Trans rights and ‘gender ideology’ in Hungary

The Hungarian parliament has passed new legislation that will eradicate any recognition of transgender people. Hanna Gál situates the new developments in the context of the far-right ruling parties’ hostility to ‘gender ideology’ and argues for a trans-inclusive feminist fightback.

Viktor Orban at the European Parliament.
Photo by European People’s Party on Flickr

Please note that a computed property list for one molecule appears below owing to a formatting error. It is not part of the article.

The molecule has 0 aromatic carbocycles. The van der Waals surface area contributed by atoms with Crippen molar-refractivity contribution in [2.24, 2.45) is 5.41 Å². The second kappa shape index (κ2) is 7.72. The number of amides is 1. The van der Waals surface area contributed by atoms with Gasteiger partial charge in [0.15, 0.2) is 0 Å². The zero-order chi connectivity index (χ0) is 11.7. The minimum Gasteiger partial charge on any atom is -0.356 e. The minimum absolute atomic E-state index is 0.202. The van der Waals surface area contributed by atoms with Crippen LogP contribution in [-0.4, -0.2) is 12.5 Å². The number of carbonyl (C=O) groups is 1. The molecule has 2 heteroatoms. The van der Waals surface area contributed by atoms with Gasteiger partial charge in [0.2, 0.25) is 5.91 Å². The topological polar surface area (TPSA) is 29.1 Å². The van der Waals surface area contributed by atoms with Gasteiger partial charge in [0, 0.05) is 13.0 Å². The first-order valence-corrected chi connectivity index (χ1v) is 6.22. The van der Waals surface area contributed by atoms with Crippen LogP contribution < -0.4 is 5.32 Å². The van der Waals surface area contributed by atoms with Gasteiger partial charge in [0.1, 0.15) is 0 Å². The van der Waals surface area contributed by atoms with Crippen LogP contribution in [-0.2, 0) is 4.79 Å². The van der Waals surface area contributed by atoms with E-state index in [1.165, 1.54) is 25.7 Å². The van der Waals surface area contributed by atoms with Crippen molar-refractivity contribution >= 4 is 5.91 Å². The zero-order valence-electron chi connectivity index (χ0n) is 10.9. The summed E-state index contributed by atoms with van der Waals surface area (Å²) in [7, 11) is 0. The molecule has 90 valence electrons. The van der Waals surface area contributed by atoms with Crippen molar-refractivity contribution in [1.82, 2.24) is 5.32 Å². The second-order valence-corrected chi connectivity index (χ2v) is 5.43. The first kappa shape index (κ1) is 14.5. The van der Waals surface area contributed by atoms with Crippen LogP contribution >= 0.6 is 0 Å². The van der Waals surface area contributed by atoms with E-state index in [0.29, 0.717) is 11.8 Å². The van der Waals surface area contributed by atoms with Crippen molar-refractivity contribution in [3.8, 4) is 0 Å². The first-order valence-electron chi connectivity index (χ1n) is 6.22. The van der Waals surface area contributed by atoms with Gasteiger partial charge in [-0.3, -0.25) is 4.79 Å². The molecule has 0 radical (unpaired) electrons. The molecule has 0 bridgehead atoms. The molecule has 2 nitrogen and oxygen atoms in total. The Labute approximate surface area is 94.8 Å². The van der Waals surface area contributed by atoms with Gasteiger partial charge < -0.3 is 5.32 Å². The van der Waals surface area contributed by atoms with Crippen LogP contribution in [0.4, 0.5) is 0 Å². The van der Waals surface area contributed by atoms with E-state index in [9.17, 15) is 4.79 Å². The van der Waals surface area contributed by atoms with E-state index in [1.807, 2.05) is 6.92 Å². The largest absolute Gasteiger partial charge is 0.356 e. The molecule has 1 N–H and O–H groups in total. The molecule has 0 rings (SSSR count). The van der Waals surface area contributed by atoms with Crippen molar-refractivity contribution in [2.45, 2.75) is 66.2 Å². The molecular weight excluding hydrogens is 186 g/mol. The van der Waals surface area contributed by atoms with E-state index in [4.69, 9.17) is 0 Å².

On 19 May 2020, the Hungarian parliament passed a legislation package entitled ‘Changes to certain administrative legislations.’ The package, submitted by Zsolt Semjén, leader of the smaller Kereszténydemokrata Néppárt (Christian Democrats Party) of the Hungarian government coalition Fidesz-KDNP, is what is colloquially known as a ‘salad legislation’ – a collection of unconnected articles submitted together to fast-track them through parliament as well as to decrease potential scrutiny of individual items. This time it consisted of a proposal to declare the details of the planned Budapest-Belgrade railway construction (85% funded by the Chinese state) confidential for 10 years, changes to construction regulations in protected historical areas, ending the public servant status of culture workers, and a change to birth certificates and identification documents to record only ‘birth sex’ instead of sex.